As you begin to work on your plan, remember to read over your objectives. This will help you focus your time, attention, and money in the places most important to you. Keep your audience in mind, and work to reach them. Be true to yourself as a writer by clearly stating your identity and brand. All your marketing should underscore this important aspect. Stay with your plan. Have a plan and work the plan -- that is the byword for success.

Kayelle's latest book is Tales of the Chosen trilogy: Wulf, Alitus, Jawk, available on Amazon now.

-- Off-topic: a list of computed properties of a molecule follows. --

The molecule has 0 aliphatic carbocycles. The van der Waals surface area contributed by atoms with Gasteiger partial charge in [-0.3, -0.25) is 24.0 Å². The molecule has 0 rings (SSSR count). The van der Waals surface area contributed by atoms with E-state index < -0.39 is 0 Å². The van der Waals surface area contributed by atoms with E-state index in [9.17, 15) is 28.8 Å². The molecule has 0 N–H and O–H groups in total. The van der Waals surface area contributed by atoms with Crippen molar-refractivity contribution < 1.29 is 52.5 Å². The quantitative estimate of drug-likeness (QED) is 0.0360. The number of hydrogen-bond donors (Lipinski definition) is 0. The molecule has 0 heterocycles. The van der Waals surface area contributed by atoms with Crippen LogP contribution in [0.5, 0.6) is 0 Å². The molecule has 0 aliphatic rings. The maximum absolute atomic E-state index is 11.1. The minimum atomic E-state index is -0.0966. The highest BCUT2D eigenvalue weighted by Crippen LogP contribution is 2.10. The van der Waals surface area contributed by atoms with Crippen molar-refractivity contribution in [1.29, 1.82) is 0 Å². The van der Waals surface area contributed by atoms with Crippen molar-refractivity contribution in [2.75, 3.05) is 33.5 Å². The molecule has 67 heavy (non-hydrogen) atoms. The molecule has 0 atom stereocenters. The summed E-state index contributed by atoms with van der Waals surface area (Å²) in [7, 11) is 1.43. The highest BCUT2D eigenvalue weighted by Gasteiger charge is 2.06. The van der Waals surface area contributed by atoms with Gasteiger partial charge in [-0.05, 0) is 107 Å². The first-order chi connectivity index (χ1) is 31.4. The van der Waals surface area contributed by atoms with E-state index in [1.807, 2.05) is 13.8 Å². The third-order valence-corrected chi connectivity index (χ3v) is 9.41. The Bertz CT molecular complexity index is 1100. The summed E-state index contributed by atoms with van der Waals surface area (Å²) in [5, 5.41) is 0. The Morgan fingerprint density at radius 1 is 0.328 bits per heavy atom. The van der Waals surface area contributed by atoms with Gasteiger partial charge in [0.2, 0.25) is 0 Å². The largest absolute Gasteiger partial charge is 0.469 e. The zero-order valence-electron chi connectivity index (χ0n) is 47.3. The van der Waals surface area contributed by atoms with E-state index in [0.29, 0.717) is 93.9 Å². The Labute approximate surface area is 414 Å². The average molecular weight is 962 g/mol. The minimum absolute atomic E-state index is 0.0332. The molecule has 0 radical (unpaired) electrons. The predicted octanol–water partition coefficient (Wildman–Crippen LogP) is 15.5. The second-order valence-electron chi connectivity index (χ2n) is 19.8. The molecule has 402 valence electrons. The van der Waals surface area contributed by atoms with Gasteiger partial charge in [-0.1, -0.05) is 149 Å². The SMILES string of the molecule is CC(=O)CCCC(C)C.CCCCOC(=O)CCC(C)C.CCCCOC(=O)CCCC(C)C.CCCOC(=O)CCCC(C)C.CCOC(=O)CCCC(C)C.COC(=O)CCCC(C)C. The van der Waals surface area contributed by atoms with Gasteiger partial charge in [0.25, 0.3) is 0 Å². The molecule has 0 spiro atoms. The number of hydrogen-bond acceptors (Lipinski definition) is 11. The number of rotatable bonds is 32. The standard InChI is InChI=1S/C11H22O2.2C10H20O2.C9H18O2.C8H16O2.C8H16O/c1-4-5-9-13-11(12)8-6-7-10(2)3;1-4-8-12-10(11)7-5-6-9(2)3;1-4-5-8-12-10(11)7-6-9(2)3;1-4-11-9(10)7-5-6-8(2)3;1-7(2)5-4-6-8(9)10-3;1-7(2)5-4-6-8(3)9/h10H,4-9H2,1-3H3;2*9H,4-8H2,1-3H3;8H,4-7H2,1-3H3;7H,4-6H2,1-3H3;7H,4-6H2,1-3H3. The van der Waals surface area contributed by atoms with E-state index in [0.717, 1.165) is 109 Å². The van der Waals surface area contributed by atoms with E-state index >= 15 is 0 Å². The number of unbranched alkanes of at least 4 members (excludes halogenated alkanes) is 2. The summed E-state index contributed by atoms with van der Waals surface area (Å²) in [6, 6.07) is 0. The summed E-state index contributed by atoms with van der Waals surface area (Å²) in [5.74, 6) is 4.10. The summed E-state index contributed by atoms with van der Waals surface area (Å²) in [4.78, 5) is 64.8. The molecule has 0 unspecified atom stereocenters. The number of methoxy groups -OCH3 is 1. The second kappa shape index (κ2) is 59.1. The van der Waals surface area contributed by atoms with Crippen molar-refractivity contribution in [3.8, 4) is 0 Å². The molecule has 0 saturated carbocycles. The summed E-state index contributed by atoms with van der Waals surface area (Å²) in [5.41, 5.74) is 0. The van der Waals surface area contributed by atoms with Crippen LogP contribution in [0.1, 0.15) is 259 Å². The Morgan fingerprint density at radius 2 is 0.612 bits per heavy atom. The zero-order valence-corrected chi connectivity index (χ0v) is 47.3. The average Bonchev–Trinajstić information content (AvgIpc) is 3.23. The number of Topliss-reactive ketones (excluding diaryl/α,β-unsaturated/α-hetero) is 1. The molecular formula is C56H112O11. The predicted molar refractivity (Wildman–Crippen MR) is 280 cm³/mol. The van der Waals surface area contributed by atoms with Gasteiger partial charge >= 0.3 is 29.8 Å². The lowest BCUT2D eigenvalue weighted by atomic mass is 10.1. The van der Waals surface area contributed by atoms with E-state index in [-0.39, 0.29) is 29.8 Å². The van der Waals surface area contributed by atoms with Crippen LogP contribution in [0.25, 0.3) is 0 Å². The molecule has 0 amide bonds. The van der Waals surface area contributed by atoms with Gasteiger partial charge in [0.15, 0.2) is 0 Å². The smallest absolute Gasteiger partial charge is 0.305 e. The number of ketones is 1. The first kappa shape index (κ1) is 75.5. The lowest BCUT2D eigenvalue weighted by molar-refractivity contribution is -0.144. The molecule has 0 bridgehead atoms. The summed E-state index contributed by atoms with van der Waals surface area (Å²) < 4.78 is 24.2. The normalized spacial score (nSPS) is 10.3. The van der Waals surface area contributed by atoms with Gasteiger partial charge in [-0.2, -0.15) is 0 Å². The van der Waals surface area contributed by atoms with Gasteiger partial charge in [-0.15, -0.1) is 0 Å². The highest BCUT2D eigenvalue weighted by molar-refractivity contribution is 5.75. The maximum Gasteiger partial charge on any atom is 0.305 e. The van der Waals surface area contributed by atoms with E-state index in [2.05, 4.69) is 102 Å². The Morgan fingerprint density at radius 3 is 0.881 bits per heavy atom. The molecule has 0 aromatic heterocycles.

Share your own author marketing successes in the comments below!

Jeb Harrison marketing and publishing photo

Marketing and Publishing Your Book the Modern Way – Free of Literary Agents and Publishers

Today's guest post in the series How to be an Author is a highly amusing and engaging take on the experience of marketing and publishing a book, tracking down a literary agent - only to find that the book was picked up by a publisher who specifically didn't want to deal with one!

Enjoy this post - and share it with your friends, using the many buttons scattered around at the side and end of the article.

What a Difference a Decade Makes in Marketing and Publishing!

by Jeb Harrison